Hoping Floats Won’t Have To
The legend goes like this: Tournament of Roses officials decreed in 1893 that the Rose Parade would never be held on Sunday so that it would not interfere with the churches that lined Colorado Boulevard.
Since then, planners have been rewarded -- some say divinely -- with only nine rainy parades -- the last one in 1955. But Paul Holman isn’t taking any chances -- especially as the National Weather Service on Wednesday increased the odds of rain on Monday’s parade from 50% to 80% or 90%.
The tournament’s executive vice president doubles as the parade’s weatherman and is charged with holding back the rain by all means necessary.
So Holman, a 64-year-old retired mortgage broker, has visited dozens of churches in Pasadena trying to secure God’s good graces and asking, “Please bless us with a window of sunshine.”
Friends have e-mailed him reminders to say his prayers and given him books about the weather. He’s even considered burning incense or doing an anti-rain dance.
“It hasn’t rained in 50 years and only nine times in 116 years so I would say there’s a fair amount of pressure,” Holman said Wednesday. “It’s totally irrational. But when you have so many people talking to you about the weather, you have to look like you’re doing something, which is also irrational.”
As the tournament’s second-in-command, Holman must continue a tradition that is a bit newer than the “never on Sunday” rule.
The custom dictates that he carry a special Tournament of Roses-sanctioned umbrella in gift wrapping (a red rose pattern topped with a red bow). The hope is that the package never has to be opened. He must also carry a gift-wrapped weather radio that has been handed down for decades.
“They don’t want to have to unwrap those things,” said William B. Flinn, the tournament’s chief operating officer and a 25-year veteran of the organization. “They just want to pass it on to the next person.”
And that’s what Holman is determined to do on Jan. 19, at a special organizational dinner in which he will present his successor with the umbrella and radio while he ascends to the post of president.
While Holman’s outlook remains sunny, other forecasters -- the professionals -- are becoming increasingly pessimistic.
The latest forecast “is very bad news for the Rose Parade because the [radar] shows the strongest part of the storm arriving in the L.A. area” about 4 a.m. -- just before the parade begins, a National Weather Service advisory announced Wednesday afternoon.
Forecasters said the first band of the storm system -- probably the strongest so far in what has been a relatively dry rainy season -- will move in Friday and continue on and off through the weekend. Storms already hit Northern California on Wednesday, prompting flood warnings and raising rivers to their highest levels in seven years.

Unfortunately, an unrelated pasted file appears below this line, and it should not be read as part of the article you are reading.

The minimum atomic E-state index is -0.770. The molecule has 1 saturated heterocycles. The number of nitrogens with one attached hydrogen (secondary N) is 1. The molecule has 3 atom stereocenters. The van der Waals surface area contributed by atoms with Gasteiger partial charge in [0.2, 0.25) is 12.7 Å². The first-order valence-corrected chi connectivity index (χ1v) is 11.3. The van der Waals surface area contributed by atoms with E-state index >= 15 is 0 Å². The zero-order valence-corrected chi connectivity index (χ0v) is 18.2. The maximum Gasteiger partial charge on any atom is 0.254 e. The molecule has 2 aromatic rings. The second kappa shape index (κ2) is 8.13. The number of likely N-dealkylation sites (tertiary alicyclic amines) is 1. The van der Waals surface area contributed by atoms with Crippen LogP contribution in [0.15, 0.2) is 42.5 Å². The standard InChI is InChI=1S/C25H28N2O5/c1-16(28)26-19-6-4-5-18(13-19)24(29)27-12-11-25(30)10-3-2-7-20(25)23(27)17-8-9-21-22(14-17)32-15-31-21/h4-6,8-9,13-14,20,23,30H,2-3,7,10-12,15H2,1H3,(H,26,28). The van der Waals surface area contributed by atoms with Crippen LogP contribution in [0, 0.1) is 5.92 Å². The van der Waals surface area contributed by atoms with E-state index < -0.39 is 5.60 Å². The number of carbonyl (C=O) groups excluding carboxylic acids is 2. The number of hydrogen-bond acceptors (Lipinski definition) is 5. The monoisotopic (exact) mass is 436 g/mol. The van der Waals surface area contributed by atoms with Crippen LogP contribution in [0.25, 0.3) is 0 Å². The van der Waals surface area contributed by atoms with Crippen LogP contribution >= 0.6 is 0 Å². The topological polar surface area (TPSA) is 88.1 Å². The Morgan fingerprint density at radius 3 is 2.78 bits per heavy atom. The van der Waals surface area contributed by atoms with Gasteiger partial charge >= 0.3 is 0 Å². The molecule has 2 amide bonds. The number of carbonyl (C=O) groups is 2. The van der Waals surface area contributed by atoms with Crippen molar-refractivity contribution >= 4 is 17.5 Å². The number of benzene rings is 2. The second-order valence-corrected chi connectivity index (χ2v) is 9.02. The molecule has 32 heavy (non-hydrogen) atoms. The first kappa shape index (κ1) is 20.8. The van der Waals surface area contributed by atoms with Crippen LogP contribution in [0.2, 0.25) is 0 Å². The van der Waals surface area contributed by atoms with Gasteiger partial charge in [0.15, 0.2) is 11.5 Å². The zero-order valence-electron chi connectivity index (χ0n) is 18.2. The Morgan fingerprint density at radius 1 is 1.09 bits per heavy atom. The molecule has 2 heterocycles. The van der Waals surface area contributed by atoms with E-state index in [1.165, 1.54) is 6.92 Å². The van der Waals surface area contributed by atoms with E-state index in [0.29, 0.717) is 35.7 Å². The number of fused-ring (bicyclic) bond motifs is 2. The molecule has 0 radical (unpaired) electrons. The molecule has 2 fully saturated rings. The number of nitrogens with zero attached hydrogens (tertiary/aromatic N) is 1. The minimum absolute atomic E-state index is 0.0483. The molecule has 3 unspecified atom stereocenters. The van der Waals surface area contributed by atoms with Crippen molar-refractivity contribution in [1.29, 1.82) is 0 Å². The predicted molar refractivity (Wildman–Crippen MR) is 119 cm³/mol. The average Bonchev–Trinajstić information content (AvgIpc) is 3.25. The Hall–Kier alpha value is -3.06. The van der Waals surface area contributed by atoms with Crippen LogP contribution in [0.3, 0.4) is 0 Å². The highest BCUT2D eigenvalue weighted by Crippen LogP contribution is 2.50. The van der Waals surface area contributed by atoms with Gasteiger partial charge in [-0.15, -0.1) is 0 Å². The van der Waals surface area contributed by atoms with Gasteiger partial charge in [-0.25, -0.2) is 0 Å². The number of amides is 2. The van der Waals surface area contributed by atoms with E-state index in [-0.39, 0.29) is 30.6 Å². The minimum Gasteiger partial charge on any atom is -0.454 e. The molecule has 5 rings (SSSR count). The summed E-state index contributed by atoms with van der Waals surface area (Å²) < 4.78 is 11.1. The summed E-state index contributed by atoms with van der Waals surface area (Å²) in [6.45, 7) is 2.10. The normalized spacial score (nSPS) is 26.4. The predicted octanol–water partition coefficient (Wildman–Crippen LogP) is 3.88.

“All the ingredients appear to be in place for a hefty precipitation and wind event late Sunday and Monday, and everyone in Southern California should be paying close attention to the weather forecast,” the Weather Service advisory said.
Just in case, the tournament has ordered 450 see-through plastic rain suits to be distributed to the volunteers in white. It ran out of the waterproof outfits last year when rain poured on Pasadena until minutes before the parade began. Rose Parade officials point with pride to last year because not only did the clouds part when the festivities began, it started raining again just as the Rose Bowl game ended.
“I think God likes the Rose Parade,” Flinn said. “I know he likes flowers and plants.”
Flinn recalled his first Rose Parade in 1982. He stood on the steps of the tournament’s headquarters on South Orange Grove Boulevard and watched as water drops pounded the ground early on New Year’s Day.
Then at 7:35 a.m., 25 minutes before the parade would be watched by millions, the rain stopped.
The last time rain fell on the parade, it wasn’t pretty. According to The Times’ account, the heavy downpour flooded out streets around the Rose Bowl and created gridlock with hundreds of cars “trapped in a churned sea of mud.”
Many more cars got stuck in the muddy turf of the Brookside Country Club, which, then as now, is used as a parking area for tournament events.
Officials now are worried about how Brookside would hold up during a weekend of rain; last year, it was closed for parking because of heavy rain in the days before the parade and Rose Bowl game.
Tournament spectators were urged to use public transit and shuttles. The 2006 Rose Bowl game, which will determine the national collegiate football champion, will be held Wednesday, two days after the parade.
On the week before the parade -- especially one with rain in the forecast -- Holman can’t go far in Pasadena without being asked “the question.”
In fact, he said, he is usually badgered 50 times a day by people asking how the weather is going to be.
“I can’t show my face without being asked,” Holman said. “I had people thanking me for good weather in August and September. I was actually irritated because I saw that as an enlargement of my duties. I say, ‘Save all the luck for the parade.’ ”
With the tournament’s old weather radio still wrapped in its floral paper, Holman monitors the Weather Channel -- and keeps praying. His supporters have nothing but faith in the Rose Parade’s weatherman.
“He has a responsibility which is almost unreasonable,” Pasadena Mayor Bill Bogaard said. “But after his tenure of service with the tournament and knowing him as I do, I have confidence that he will handle the pressure over the next 72 hours with aplomb, and ultimately, with success.”